However, what is required is more than changing utilities’ names. Most policies and regulations for sanitation in Kenya are still designed with only sewer-connected systems in mind. They will need to be updated to cover alternative innovative solutions for non-sewered sanitation. Some counties in Kenya, in particular, Nakuru, have made significant progress in this direction through developing a countywide inclusive sanitation strategy, and their experiences offer valuable learning.

Bridging the capacity gap

Kenya’s devolved system of governance means that a lot of the responsibility for providing sanitation services lies with the country’s 47 counties. Offering innovative solutions, as well as providing and maintaining safe off-site and decentralized sanitation systems, will demand new investment and human technical capacity ­­– especially considering the population increase expected in Kenya over the coming decades.

It was encouraging to learn that some Kenyan universities are now part of the Global Sanitation Graduate School. Water and sanitation professionals from Nakuru and Narok counties are also part of the SUWAS training programme (which is partly facilitated by SEI experts). These initiatives are good but they are only a start. The conference highlighted that gaps in technical and human capacity persist in many counties.

At the same time, it was also clear that stakeholders are aware of the huge job-creation potential in the sanitation sector, considering the infrastructure gaps at each stage of the sanitation service chain. This is crucial for a country with a relatively high unemployment rate, especially among young people. This potential will be realized as more investments are directed into the sector.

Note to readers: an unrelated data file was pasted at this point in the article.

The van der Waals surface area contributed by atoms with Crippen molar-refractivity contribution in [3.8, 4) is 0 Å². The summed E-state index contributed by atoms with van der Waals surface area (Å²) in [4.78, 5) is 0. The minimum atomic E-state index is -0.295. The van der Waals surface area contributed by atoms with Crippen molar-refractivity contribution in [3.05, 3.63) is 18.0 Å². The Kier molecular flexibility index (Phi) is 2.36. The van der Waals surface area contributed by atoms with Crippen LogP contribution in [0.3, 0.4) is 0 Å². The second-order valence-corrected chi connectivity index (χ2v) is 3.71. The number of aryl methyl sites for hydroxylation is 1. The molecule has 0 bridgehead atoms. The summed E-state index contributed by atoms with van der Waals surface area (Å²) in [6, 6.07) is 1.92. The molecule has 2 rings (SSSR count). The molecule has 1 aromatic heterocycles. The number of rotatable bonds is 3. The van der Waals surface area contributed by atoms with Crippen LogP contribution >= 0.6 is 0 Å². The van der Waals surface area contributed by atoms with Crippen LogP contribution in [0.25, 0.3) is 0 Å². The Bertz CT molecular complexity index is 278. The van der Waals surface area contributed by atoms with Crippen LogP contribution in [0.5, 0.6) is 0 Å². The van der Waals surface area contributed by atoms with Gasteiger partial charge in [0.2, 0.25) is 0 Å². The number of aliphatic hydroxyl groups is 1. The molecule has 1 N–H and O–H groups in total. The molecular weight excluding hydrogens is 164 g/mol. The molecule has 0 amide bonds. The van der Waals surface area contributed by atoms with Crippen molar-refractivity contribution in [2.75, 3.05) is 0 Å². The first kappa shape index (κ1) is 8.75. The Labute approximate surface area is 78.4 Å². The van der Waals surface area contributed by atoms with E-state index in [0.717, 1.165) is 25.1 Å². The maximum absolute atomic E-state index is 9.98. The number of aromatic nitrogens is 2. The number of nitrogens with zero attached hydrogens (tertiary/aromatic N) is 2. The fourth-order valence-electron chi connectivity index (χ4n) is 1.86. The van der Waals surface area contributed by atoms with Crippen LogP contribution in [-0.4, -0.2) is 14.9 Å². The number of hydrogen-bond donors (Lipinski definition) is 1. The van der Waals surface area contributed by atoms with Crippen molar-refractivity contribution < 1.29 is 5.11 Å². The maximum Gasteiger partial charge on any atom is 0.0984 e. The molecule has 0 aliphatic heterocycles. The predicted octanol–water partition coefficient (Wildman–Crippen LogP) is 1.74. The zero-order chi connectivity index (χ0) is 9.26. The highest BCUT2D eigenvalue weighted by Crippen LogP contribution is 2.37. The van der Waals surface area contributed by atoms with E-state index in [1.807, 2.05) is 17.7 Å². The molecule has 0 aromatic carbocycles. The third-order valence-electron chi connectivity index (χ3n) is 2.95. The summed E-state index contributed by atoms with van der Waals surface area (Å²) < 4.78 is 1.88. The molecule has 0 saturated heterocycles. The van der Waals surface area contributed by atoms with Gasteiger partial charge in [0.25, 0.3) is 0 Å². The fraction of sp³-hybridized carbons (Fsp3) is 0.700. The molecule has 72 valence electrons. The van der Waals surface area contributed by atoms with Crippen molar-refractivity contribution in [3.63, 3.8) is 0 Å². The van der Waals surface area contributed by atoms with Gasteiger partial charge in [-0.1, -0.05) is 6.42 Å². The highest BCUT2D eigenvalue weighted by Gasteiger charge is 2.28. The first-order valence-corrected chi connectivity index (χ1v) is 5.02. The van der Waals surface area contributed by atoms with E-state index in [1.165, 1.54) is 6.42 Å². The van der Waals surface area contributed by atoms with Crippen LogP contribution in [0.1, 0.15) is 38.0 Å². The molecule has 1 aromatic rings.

Innovations in finance and governance

Case studies were presented where so-called smart subsidies are being used at various stages of the sanitation chain to encourage the adoption of safer technologies and practices while avoiding the well-document risks that subsidies often imply. It was interesting to hear several stakeholders expressing worry about the sustainability of subsidies for low-income communities using non-sewered sanitation, given the fact that governments all over Africa have been massively subsidizing sanitation services for years, for example in the form of constructing and maintaining sewerage infrastructure, which mostly benefits high-income areas.